Those who were quick to compare leaderboards between Centurion and Ontario on Friday night, forgetting (again) that proper golf tournaments fluctuate. They looked utterly stupid by Sunday, with McIlroy, Thomas, Finau, Rose, Burns, Lowry and Fitzpatrick in the top 10 in Canada.

But rather than get carried away comparing Centurion and St George’s, I think we should stop asking the golfers, the media, the tour commissioners and sponsors what they want.

Instead, we should ask the fans, new and old, aged or young, who seem to be the ones being utterly ignored in all of this. I’m happy to accept what they decide, and if that is LIV, so be it.

The tours offer no alternative but the same or silence

That all said, the response of the PGA Tour and DP World Tour to the events of the last week is pitiful.

Monahan suspended all defectors en masse, as he had to, having long backed himself into a corner. But what now?

Other than his rather crass invocation of 9/11, he can do little but hope the OWGR and the majors come in hard on his side. But surely none of them has the appetite for a fight that isn’t really theirs.

Two top 10 players, we’re told on a golf grapevine rattling furiously, are going to be the next to defect.

Separating truth and fiction is tough right now. But while Monahan can probably ride out who have gone thus far – and Rickie Fowler should he be next – top 10 guys are an entirely different matter.

And there’s no evidence Monahan and the tour have been shaken out of their complacency.

It’s still a relentless grind of mundane events, silly gestures like PIP, daft secrecy and a ham-fisted approach to new media. Their phone app is an utter disgrace for a supposed world-leading sports organisation.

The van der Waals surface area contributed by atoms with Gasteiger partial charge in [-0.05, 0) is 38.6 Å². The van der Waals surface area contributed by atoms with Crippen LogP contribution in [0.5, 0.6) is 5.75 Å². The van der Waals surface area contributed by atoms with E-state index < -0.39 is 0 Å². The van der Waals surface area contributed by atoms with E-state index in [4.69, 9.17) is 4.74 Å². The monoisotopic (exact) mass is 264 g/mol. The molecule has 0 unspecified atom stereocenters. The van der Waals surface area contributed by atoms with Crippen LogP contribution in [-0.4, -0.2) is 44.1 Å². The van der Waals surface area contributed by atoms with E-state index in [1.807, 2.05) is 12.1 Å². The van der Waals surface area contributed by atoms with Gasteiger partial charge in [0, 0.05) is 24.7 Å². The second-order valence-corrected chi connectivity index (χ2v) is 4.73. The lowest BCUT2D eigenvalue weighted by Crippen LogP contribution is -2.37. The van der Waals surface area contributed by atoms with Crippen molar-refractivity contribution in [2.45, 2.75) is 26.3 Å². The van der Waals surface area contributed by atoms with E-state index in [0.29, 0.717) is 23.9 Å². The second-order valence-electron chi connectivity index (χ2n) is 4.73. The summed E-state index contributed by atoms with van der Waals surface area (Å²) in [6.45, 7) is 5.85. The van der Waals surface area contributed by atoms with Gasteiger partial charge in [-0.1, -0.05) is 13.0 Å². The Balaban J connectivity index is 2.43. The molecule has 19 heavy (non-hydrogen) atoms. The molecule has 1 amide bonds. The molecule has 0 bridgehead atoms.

Silence from Wentworth won’t do

As for the DP World Tour, there’s been absolutely nothing. Their entire focus was on Linn Grant’s groundbreaking win in the Scandanavian Mixed event.

There’s been suggestions the strategic alliance with the PGA Tour is cracking. With Monahan on the tour’s board and knowing other directors, I find that fanciful.

But Wentworth has to make a stand at some point. They clearly fear an exodus of what little they have left after Covid gutted their prizemoney and ranking points. Those are about to plummet even further in a recalibration of the OWGR system later this season.

Simply issuing “no comments” day-by-day won’t do. Keith Pelley has done a decent job dodging between obstacles in his time as chief executive.

This is by far the most difficult, but silence isn’t an answer.

And in all the chaos, a major is being played

All this, and it’s a major week? Even the gruelling examination of the US Open feels like a relief after the events of the past two weeks.

We’ll address the Country Club as the week progresses. Hopefully, as it did in the first two majors of the year, the serious business of golf takes precedence and the tour wars get ignored.

Maybe that’s naive, I know.